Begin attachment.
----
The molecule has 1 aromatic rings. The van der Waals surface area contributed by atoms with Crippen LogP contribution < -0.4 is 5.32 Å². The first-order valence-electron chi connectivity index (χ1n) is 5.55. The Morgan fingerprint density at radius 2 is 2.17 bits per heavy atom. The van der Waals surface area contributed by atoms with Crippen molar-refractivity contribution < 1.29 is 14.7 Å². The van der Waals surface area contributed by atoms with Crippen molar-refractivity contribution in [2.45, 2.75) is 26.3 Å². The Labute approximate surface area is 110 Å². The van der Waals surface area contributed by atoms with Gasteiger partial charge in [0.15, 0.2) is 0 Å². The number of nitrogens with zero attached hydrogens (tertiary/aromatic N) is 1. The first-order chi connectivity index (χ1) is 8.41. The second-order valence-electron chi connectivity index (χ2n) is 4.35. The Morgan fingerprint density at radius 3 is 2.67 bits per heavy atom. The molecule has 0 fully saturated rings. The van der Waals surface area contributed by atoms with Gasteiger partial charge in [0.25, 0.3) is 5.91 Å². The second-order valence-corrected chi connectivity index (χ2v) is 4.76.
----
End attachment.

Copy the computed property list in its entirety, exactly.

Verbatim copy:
The molecule has 1 aromatic rings. The van der Waals surface area contributed by atoms with Crippen LogP contribution < -0.4 is 5.32 Å². The first-order valence-electron chi connectivity index (χ1n) is 5.55. The Morgan fingerprint density at radius 2 is 2.17 bits per heavy atom. The van der Waals surface area contributed by atoms with Crippen molar-refractivity contribution < 1.29 is 14.7 Å². The van der Waals surface area contributed by atoms with Crippen molar-refractivity contribution in [2.45, 2.75) is 26.3 Å². The Labute approximate surface area is 110 Å². The van der Waals surface area contributed by atoms with Gasteiger partial charge in [0.15, 0.2) is 0 Å². The number of nitrogens with zero attached hydrogens (tertiary/aromatic N) is 1. The first-order chi connectivity index (χ1) is 8.41. The second-order valence-electron chi connectivity index (χ2n) is 4.35. The Morgan fingerprint density at radius 3 is 2.67 bits per heavy atom. The molecule has 0 fully saturated rings. The van der Waals surface area contributed by atoms with Gasteiger partial charge in [0.25, 0.3) is 5.91 Å². The second-order valence-corrected chi connectivity index (χ2v) is 4.76.